By Linda Rosencrance
IBM (IBM) and the Beijing-based Energy-Blockchain Labs are taking blockchain technology where no other commercial application of the technology has gone before ― the carbon asset market.
The companies have launched what they say is “the world’s first blockchain-based green assets trading platform,” built with the Linux Foundation’s Hyperledger Fabric and deployed using IBM Blockchain.
Currently in use by the carbon asset market in China, the platform will allow enterprises to generate carbon assets more efficiently, in accordance with China's Carbon Emission Reduction quota and its 2020 reduction goals in keeping with the Paris Agreement.
This is particularly important to China, which is the world’s largest producer of carbon emissions, Cao Yin, chief strategy officer of Energy-Blockchain Labs, said in a statement.
Using smart contract-based transactions, the platform will shorten the carbon assets development cycle and reduce the cost of development by 20 to 30 percent, Yin said.
The blockchain’s immutable ledger will make it easier and less expensive for regulatory authorities to audit and oversee the trading of carbon allowances under China’s cap-and-trade system, a program that has previously raised concerns of fraud in China and other countries.
“Blockchain technology also provides transparency and auditability, which help stakeholders address regulatory requirements,” according to the statement.
Energy-Blockchain Labs and IBM plan to roll out a beta version of the carbon asset management platform on blockchain in May and offer it commercially later this year.
But these organizations aren’t alone in their desire to use blockchain for environmental purposes.
Environmentally conscious people are investigating the use of blockchain technology to improve the sustainability of a number of industries, including forestry, energy, fisheries, organic food and mining, as well as to improve carbon accounting, air pollution monitoring, material recycling and more, according to an article in GreenBiz.
Blockchains could be used to ensure that seafood, lumber and other products that are sold as being environmentally friendly really are.
GreenBiz offers the following example: Ikea wants to sell a desk made from wood cut in a sustainable Indonesian forest. But since Ikea needs to guarantee that the desk contains that specific wood, the company must follow the wood from the time it’s harvested through milling to the finished product.
Currently, the wood products industry handles this with chain of custody (CoC) certification done through annual audits that typically include on-site inspections, sample control of documents and employee interviews.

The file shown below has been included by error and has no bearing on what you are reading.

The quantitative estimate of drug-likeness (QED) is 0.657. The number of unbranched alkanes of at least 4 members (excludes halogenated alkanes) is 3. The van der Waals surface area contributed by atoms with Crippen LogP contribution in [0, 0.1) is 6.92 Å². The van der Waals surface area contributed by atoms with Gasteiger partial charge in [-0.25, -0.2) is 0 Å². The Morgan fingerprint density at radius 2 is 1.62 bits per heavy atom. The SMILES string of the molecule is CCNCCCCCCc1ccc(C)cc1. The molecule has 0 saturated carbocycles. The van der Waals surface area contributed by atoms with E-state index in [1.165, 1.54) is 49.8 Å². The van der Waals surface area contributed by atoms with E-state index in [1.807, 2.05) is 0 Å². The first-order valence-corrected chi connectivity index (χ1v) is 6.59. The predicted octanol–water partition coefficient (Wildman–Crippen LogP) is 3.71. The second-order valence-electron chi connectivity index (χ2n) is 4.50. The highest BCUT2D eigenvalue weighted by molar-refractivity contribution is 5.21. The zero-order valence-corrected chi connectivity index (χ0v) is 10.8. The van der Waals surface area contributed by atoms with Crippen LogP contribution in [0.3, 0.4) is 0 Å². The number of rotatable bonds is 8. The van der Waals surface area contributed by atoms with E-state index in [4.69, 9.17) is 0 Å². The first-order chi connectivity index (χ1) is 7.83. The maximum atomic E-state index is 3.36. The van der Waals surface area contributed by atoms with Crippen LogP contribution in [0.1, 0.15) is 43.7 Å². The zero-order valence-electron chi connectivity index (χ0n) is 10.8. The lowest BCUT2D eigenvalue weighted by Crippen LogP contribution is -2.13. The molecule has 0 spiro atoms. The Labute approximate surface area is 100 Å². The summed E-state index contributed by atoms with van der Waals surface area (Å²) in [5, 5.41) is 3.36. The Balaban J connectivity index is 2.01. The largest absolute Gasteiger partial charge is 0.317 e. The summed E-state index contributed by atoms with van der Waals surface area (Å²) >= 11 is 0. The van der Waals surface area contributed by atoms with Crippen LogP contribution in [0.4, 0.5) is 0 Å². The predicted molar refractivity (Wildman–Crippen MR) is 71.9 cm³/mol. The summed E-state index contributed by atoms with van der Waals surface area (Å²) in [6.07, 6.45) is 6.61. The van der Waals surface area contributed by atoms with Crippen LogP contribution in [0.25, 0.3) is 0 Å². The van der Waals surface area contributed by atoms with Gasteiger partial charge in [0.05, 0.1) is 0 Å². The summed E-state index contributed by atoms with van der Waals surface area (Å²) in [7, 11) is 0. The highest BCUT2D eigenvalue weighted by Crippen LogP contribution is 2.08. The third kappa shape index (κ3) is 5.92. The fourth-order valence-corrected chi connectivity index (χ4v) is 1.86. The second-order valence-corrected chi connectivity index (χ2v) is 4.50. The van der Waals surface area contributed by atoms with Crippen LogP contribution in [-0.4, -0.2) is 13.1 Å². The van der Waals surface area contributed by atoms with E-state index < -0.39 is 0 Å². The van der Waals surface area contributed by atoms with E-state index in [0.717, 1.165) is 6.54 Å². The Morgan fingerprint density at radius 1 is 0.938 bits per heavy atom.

Although the CoC certification achieves its goal of verifying compliance with the system requirements, it isn’t all that good at detecting fraud or gross errors when it comes to the volumes that are sold as certified.
For that reason, The Programme for the Endorsement of Forestry Certification, responsible for around 740 million acres of certified forests throughout the world, is looking into using blockchain to trace provenance, the GreenBiz article noted.
“Because blockchain records transactions openly and permanently to its ledger, and this dynamic ledger is generally available to anyone who wants a copy, it opens up the whole tracking process to scrutiny while at the same time preventing any monopolistic third party from controlling the system,” according to the article.
Blockchain’s impact is also being felt in the energy sector. For instance, the Brooklyn Microgrid, a solar energy microgrid that relies on blockchain technology, is being formed in one neighborhood in Brooklyn, New York. This microgrid lets neighbors create a peer-to-peer energy trading system so they can trade energy among themselves, according to The New York Times.
The blockchain-based microgrid allows residents and businesses to join an electronic trading platform that lets producers of solar energy sell their excess renewable energy credits directly to neighbors within the microgrid without having to involve the electric company’s energy supply.
These are just a few examples of the way blockchain technology is enabling a sustainable society.
Blockchain technology expert Don Tapscott sums up the blockchain's influence this way: “I’ve been at this 35 years, writing about the digital age. I’ve never seen a technology that I thought had greater potential for humanity.”